Modern aircraft, if they are not to become stillborn in the cradle, have to be able to avoid being hit by increasingly more accurate, longer ranged, more lethal missiles both ground-launched as well as air-to-air.
A modern, fourth and fifth generation aircraft configured for the air defence, deep penetration strike, transportation roles or helicopters of both attack and transportation genres are designated mainly on the strength of their onboard airborne electronics. They help to detect incoming threats at long ranges and either automatically deploy counter-measures like decoys or tell the pilot in increasingly shrill notes what avoidance measure he must take to ensure that his aircraft is not hit.
Survival in the aerial battlefield of the future will be wholly dependant on onboard sensors that can warn of not just launch of missile but also the speed with which it is approaching and from which direction.
The sensors will have to be multi-functional in that since target acquisition is usually done by the use of radars-a radar that can see the intended target and activates the launch of a missile to intercept it-that moment of illumination by radar emissions needs to be discerned and recorded so that counter-measures can be chosen and deployed.
That is not going to be the end of the story. More often missiles are self-seeking predators guided to target by an active laser beam that illuminates the target or by passive means that either read the aircraft shape or sense the exhaust heat and automatically home on to target.
For the intended target survival means an ability to either see or sense the approach path of the predator and avoid being hit by the deployment of chaff intended to replicate the mass of the aircraft or magnesium flares to ignite heat sources away from the actual aircraft so that the missile that depends on heat-seeking or imaging infrared techniques is fooled into believing that the decoys are the real thing.
If neither of these works the final safety device is a high-speed getaway either by using a tight U-term that would test the limits of the G-forces (gravity) that affect a moving body in space that man, machine and missile can overcome to achieve their separate ends – the aircraft’s survival or a hit by the missile.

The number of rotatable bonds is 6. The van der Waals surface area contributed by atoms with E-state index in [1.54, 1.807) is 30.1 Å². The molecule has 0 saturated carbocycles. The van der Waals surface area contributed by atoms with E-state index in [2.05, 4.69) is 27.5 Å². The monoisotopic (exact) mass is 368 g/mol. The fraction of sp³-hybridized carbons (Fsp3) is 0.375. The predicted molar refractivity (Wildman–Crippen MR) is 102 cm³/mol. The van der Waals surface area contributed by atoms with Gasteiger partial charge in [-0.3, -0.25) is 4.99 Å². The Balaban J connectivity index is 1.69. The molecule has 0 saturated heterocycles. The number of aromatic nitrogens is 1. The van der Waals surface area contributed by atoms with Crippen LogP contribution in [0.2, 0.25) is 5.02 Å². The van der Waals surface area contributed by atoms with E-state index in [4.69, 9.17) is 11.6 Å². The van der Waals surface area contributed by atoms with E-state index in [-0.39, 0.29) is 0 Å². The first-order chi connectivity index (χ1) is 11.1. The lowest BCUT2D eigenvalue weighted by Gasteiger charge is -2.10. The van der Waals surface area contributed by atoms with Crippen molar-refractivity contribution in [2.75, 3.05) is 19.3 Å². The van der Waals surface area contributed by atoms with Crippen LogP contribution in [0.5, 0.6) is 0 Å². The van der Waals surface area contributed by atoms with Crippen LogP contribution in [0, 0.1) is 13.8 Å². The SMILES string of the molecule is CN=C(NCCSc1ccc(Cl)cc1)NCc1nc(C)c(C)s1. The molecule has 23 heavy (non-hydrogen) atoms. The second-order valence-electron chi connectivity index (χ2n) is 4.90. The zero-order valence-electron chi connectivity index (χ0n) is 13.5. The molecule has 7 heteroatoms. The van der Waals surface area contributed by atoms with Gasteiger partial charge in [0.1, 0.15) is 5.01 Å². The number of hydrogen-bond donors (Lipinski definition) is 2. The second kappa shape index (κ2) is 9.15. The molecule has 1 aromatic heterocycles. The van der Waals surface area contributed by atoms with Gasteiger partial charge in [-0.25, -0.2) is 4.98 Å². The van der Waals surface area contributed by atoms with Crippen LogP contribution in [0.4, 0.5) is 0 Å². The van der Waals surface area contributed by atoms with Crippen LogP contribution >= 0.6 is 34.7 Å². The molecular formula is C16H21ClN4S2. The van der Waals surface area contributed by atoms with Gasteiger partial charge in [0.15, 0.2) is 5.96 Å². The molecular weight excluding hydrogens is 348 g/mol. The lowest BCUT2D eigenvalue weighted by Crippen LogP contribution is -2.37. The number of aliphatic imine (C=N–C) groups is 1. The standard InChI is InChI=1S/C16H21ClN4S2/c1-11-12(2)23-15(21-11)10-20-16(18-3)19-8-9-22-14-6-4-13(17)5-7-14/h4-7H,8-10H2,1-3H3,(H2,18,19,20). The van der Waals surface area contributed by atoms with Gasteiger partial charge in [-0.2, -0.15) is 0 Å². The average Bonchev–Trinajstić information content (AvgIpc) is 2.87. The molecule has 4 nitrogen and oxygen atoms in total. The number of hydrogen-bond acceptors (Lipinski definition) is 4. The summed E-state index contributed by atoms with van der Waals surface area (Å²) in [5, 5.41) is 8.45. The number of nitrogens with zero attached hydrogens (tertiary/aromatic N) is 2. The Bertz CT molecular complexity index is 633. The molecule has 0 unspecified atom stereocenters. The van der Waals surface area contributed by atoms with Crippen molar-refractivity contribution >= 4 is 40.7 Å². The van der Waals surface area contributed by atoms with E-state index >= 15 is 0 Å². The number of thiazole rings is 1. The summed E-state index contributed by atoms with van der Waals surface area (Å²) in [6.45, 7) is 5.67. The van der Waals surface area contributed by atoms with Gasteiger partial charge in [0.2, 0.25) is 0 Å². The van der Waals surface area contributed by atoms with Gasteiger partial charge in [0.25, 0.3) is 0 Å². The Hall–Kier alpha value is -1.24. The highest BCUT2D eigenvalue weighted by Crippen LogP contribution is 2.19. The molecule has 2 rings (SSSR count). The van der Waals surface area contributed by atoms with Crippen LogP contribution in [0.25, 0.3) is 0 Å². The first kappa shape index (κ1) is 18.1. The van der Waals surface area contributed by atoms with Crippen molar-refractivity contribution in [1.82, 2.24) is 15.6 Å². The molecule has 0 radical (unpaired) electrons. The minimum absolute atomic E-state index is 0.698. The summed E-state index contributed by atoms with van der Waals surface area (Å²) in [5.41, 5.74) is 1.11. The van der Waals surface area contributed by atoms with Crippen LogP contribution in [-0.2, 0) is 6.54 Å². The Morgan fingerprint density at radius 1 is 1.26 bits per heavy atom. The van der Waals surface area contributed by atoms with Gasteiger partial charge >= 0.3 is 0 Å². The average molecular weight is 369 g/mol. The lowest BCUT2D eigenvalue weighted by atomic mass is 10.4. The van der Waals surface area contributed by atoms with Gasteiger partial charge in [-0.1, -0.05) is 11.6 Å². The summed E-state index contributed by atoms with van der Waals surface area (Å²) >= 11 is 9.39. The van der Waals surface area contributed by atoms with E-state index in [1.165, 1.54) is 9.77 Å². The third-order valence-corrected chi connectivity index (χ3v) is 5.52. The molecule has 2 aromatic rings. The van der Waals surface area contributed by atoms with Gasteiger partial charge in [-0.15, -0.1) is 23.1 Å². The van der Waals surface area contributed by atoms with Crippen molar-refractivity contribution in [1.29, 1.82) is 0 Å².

These are functions of radar warning receivers and missile approach warners that are critical components of the entire avionics suite that is fitted into the cockpit and at selected points on the aircraft’s fuselage, wings or tailfins.
Placement of the sensors depends on the experience of using these subsystems. For example one sensor was fitted onto the leading edge of the wing but experienced what is known as “masking” and it was shifted to the nosecone to avoid that phenomenon.
Much that is happening (impressive as it is) has to be the product of the known or potential capabilities of the killer missiles that have to be overcome within split-seconds by the target aircraft.
In this task of self-defence the radar warning receiver and the missile approach warner play complementary and supplemental roles.
The proof of the pudding is seen in the efficacy of the electronic counter-measures that are deployed and, in the final analysis, how well manoeuvre tactics manage to break a lock-on situation and effect escape.
However, everything depends on how soon a threat warning is received in the cockpit and how accurate is the direction from which the threat is approaching.
A case in point, though not related to the aerial mélange, is that of the sinking of the Indian Navy Ship Khukri by a Pakistani submarine in the Arabian Sea during the war of 1971.